Exxon Mobil Corp. surprised a lot of analysts when, at the end of 2009, it announced the acquisition of natural gas explorer XTO Energy Inc. for $41 billion in stock and assumed debt. Natural gas prices were seriously ailing -- around $4 per thousand cubic feet equivalent versus $14 just a year and a half before -- and weren't expected to improve much, given the advent of new supplies, slack demand and the financial crisis still fresh on everyone's minds. Making a major corporate acquisition after a 10-year-plus hiatus was a bold and unexpected move -- and a big bet on natural gas prices. Exxon Mobil's stock fell 4.4% on the news.
A year and a half later, analysts are applauding Exxon Mobil's move, but not because natural gas prices have improved. By buying XTO, which had grown exponentially through acquisitions, the company was able to gain access to experts who were experienced in extracting oil and gas from shale rock, engineers who could help Exxon cherry-pick other opportunities around the world.
And pick it did. Last year Exxon acquired Yorktown Energy Partners LLC-backed Ellora Energy Inc., which was active in the Haynesville Shale in Texas and Louisiana, for $700 million, and properties in Arkansas' Fayetteville Shale from Petrohawk Energy Corp. (since bought by BHP Billiton Ltd.) for $650 million. This year, Exxon purchased TWP Inc. and affiliate Phillips Resources Inc., which were active in the Marcellus Shale, for a combined $1.7 billion.
These acquisitions created a shale exploration powerhouse in the span of a year -- one that will benefit when prices rise again. They also brought on best practices associated with drilling optimization, completions and operations as well as evaluating potential projects that can help Exxon Mobil tap similar reserves in the rest of the world. That, in turn, will help it boost production, which territorial state-owned oil companies and environmentalists have made difficult for oil and gas companies across the board.
"They tend to be contrarians," says Philip Weiss, an analyst at independent research firm Argus Research Co. "When Exxon bought Mobil, there were a lot of complaints that they overpaid, but it's worked out quite well. It seemed like a bad time to be buying XTO, but they weren't looking at it with a view of what gas prices were that day or the next. They were looking at five, 10 years from now. XTO, I think, is a home run."
Not everyone is convinced, including Mark Gilman, an analyst at Benchmark Co. LLC, who thinks Exxon Mobil could have done better than XTO. "They felt an urgent need to establish a platform in lower 48 [U.S. states] and saw XTO as a vehicle to do so," he says. "I'm not sure it was the right choice with the right platform at the right price."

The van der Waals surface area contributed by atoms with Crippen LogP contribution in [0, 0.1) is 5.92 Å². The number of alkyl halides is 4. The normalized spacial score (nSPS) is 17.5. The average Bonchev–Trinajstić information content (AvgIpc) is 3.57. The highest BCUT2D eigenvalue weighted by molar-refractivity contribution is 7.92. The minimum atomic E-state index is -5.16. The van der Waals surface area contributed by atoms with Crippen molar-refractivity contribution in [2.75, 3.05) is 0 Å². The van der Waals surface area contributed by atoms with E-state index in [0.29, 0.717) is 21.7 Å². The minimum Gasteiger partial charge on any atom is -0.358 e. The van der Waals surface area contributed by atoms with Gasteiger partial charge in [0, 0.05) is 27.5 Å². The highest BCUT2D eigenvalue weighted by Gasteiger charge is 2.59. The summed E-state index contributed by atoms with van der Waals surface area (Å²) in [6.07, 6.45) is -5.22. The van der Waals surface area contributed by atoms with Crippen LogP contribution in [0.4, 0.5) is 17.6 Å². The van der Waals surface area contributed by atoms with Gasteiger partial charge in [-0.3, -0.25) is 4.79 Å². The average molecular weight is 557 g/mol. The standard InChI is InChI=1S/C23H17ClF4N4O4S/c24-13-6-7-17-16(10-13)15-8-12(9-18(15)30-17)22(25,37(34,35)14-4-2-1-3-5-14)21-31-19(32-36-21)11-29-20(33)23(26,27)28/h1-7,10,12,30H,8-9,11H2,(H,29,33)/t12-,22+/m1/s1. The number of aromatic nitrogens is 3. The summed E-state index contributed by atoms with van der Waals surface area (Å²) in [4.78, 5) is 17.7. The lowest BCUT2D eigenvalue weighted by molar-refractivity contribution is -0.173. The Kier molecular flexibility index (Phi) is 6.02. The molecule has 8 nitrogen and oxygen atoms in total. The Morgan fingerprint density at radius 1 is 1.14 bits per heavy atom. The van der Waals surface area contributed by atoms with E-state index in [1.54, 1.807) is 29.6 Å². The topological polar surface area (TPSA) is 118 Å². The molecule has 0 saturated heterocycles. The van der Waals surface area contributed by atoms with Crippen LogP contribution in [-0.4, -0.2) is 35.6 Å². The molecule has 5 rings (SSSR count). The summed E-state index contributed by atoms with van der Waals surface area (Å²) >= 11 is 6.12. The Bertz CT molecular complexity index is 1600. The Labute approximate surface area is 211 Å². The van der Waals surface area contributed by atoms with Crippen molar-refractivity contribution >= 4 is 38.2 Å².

Still, in this year's Most Admired Corporate Dealmakers survey, Exxon Mobil won 45% of votes for first place in the energy category, 25 percentage points higher than runner-up Schlumberger Ltd. and leaving another acquisitive oil and gas company, Apache Corp., in third. Respondents noted Exxon Mobil's strengths as its reputation, management team and skill at making strategic acquisitions. "Exxon Mobil sets the precedents that others follow," one survey respondent said. "Its entry into the gas market in a major way, globally, took foresight and a long-term view by its leadership team and a competent execution team to ensure the deals were in line with each other [by the metrics]."
Those who have worked with the company on transactions say Exxon runs its deals like it does the rest of its business: efficiently and with as little risk as possible. It puts lots of people on transactions across many departments, from legal to environmental, and all the way to the top of the organization, including chairman and CEO Rex Tillerson. It also does a lot of in-depth work and due diligence from the very beginning of a deal and holds its outside deal advisers to strict deadlines, but is open to reasoned dialogue on issues. "They are tough but they aren't 'It's our way or the highway,' " says one adviser who worked with the energy giant on deals. "Reason is accepted."
Before the 1990s, Exxon didn't exactly have a pristine M&A track record. When Fortune magazine did a feature on the five worst acquisitions of the 1970s, two of them belonged to Exxon, including its $1.24 billion purchase of electric motor maker Reliance Electric Co., a diversification play that ended up losing hundreds of millions of dollars. The $1 billion spent and lost in the early 1980s on a Colorado shale oil project also was sobering, according to "The Prize: The Epic Quest for Oil, Money & Power," consultant Daniel Yergin's 1991 tome on the oil and gas industry, which was updated in 2008. "The senior management of Exxon believed, as a political judgment and almost as an article of faith, that it could not take over other large oil companies," Yergin writes. "Exxon had, in the words of CEO Clifton Garvin, 'a phobia about acquisitions.' "
Exxon instead started buying back stock, $16 billion between 1983 and mid-1990, guaranteeing shareholders a rising stock price and a good yield and fending off critics such as T. Boone Pickens. "Exxon did spend a good deal of money on acquisitions, perhaps $1 billion or so a year, but it was interested in specific properties, not in entire companies, and it went about its work quietly, as far from the headlines as possible," Yergin writes.